Hoda Kotb Says the Macy's Thanksgiving Day Parade Will Be Different This Year — but Just As Much Fun
"Thanksgiving ain't Thanksgiving without the Macy’s Day parade," Kotb said.
We may have lost count of the number of canceled events this year, but when it comes to the Macy's Thanksgiving Day Parade, the show must go on — safely, of course.
Announced in September that this year's celebration will still be happening, albeit in a modified fashion, and Today anchor Hoda Kotb along with executive producer of the iconic parade, Susan Tercero, explained on a recent media call that yes, things will be different this year, but the spirit of the event that viewers know and love will be just the same.
"We have to have the Macy's Day Parade," Kotb said. "I feel like Thanksgiving ain't Thanksgiving without the Macy’s Day parade and I’m so happy we’re doing it."
The broadcast, taking place on Thursday, Nov. 26, will look similar to years past for those watching at home, minus the crowds as there will be no designated spaces along the parade route — including the traditional spot right outside Macy's on 34th St. — for spectators.
"It's going to be different, obviously you’re not going to have all the crowds, but for most people who watch it from home you're going to see what you normally see like, 'Wow, look at that float!'" Kotb said. "We can't do it the way we always did it, everything's different, but I feel like when you're watching from home you're going to enjoy it as much as you would have in years past."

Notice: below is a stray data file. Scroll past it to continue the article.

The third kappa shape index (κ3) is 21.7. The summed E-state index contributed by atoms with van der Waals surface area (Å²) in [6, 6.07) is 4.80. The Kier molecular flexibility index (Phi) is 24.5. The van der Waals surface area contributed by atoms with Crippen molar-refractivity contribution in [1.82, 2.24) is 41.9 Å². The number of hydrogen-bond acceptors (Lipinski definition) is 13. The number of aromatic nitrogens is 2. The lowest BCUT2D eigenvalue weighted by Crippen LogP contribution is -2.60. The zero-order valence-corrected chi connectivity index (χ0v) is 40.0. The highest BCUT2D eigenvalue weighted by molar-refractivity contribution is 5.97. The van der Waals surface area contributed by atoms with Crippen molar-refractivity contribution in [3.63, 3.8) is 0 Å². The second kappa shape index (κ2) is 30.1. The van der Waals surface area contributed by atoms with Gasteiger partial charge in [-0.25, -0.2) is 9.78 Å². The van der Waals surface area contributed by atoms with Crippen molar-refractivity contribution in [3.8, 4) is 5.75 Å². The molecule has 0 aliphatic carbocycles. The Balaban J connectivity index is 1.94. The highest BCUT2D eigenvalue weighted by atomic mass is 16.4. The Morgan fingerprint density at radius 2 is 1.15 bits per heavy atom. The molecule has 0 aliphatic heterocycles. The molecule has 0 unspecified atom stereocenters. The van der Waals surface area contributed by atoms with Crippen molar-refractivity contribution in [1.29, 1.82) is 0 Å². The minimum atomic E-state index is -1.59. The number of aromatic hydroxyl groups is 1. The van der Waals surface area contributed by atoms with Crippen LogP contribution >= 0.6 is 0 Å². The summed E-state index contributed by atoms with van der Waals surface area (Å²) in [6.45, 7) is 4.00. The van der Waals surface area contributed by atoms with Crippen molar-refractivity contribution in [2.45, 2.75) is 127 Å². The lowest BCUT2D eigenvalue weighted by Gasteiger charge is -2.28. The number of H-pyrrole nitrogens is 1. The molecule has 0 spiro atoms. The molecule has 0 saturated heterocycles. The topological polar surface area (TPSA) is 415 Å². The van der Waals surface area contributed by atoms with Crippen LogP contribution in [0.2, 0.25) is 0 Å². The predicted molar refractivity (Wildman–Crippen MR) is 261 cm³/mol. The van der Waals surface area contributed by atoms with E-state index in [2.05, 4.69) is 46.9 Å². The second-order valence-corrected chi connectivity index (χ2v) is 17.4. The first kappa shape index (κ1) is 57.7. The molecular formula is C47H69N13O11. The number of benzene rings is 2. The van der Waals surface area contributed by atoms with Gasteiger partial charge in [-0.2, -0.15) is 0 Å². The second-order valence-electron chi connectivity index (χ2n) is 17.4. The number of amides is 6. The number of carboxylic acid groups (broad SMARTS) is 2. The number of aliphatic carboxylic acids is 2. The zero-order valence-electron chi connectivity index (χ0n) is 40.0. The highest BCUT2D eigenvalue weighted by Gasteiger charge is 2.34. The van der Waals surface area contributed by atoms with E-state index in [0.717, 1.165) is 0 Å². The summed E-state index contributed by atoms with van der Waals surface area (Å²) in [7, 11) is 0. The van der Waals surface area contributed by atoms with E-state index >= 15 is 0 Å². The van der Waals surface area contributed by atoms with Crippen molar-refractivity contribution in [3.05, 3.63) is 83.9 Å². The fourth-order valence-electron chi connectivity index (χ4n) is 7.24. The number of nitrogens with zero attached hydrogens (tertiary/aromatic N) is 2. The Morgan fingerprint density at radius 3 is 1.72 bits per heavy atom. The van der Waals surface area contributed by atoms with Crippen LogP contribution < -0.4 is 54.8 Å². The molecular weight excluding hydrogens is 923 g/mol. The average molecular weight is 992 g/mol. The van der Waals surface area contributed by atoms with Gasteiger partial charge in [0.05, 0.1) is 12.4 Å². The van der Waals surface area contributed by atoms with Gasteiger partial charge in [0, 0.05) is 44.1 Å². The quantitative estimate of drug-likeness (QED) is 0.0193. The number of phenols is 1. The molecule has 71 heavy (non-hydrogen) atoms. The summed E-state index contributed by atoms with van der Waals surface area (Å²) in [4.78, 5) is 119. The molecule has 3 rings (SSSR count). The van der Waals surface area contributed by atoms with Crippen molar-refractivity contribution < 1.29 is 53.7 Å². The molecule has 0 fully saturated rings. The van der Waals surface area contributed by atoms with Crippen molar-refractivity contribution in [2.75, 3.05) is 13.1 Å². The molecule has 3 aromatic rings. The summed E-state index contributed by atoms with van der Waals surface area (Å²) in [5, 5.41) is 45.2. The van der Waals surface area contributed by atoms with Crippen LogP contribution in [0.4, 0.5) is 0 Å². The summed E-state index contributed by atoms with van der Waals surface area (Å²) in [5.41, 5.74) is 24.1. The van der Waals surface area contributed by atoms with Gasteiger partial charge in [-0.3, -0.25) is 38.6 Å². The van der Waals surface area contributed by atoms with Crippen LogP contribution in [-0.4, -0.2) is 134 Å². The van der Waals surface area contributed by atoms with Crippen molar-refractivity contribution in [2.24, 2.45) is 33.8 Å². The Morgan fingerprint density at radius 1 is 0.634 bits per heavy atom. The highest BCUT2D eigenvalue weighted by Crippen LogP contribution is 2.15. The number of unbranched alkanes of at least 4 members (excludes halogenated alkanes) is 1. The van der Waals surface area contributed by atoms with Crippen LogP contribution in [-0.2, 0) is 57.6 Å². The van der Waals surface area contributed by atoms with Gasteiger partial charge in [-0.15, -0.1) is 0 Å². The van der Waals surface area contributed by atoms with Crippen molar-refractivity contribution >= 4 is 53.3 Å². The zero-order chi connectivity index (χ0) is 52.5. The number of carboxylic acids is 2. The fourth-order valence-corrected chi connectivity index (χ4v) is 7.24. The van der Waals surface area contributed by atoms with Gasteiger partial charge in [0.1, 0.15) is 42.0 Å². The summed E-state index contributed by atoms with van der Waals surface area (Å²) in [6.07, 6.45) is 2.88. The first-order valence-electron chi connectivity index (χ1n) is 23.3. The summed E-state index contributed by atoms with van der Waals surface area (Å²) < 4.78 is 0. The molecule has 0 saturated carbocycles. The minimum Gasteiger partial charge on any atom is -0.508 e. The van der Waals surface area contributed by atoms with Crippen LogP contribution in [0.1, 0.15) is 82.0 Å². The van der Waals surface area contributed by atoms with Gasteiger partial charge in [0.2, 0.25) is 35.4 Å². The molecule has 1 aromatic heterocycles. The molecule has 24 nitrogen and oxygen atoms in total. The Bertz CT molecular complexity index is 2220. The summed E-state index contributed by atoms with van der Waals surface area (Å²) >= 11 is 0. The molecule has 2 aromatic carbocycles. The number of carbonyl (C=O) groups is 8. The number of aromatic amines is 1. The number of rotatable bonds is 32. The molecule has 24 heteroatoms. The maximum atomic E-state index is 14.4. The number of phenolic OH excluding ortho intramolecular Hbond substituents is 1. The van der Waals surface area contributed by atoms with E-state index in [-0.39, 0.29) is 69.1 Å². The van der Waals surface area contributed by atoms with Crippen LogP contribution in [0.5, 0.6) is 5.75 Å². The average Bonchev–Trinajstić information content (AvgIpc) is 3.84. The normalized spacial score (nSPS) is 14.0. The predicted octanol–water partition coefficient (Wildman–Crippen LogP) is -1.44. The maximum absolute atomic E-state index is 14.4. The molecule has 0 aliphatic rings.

"What you’ll see is that we did a few things that were really mindful of the safety of not only our participants but our New Yorkers," Tercero added.
As for navigating the logistics for one of the most major events of the year in the times of COVID-19, Tercero explained that some performances, including the incredibly missed Broadway acts and The Rockettes, will be pre-taped and marching bands from around the country who were slated to perform this year have been deferred to 2021.
Instead, the Macy's Thanksgiving Day Parade will give the spotlight to tri-state area bands and New York City parades that were canceled due to COVID-19 with performers from West Indian American Day Parade and the Puerto Rican Day Parade. The Broadway casts of "Hamilton," "Mean Girls," and "Ain't Too Proud - The Life and Times of The Temptations" will perform.
Music icons Dolly Parton and Patti LaBelle will also perform along with Bebe Rexha, Jordan Sparks, and Leslie Odom Jr.
As always, Santa will appear as the parade's grand finale.
"We really focus on trying to deliver a gift to New Yorkers and to the whole country on Thanksgiving morning and that's what we’re doing again this year," Tercero said, mentioning that the parade is typically planned 18 months in advance. "I know from our perspective that's what we wanted to do from the very beginning, being able to do that and then deliver the parade safely through the comfort of television in your home is certainly something priority for us."
Overall, the parade will have 75% fewer participants who will all be over the age of 18. The massive balloons that float down the streets of Manhattan will have fewer handlers than normal and will be assisted by various utility vehicles. And instead of starting uptown, the parade will kick off at 34th St in front of the iconic Macy's flagship store.
The parade will air from 9 a.m. to 12 p.m. on NBC in all time zones.
"We’re going to bring our energy, we're going to make up for the crowd," Kotb said. "You’re going to be like, 'Hoda and Savannah Shhh!' We’re going to make sure that it feels like it always has."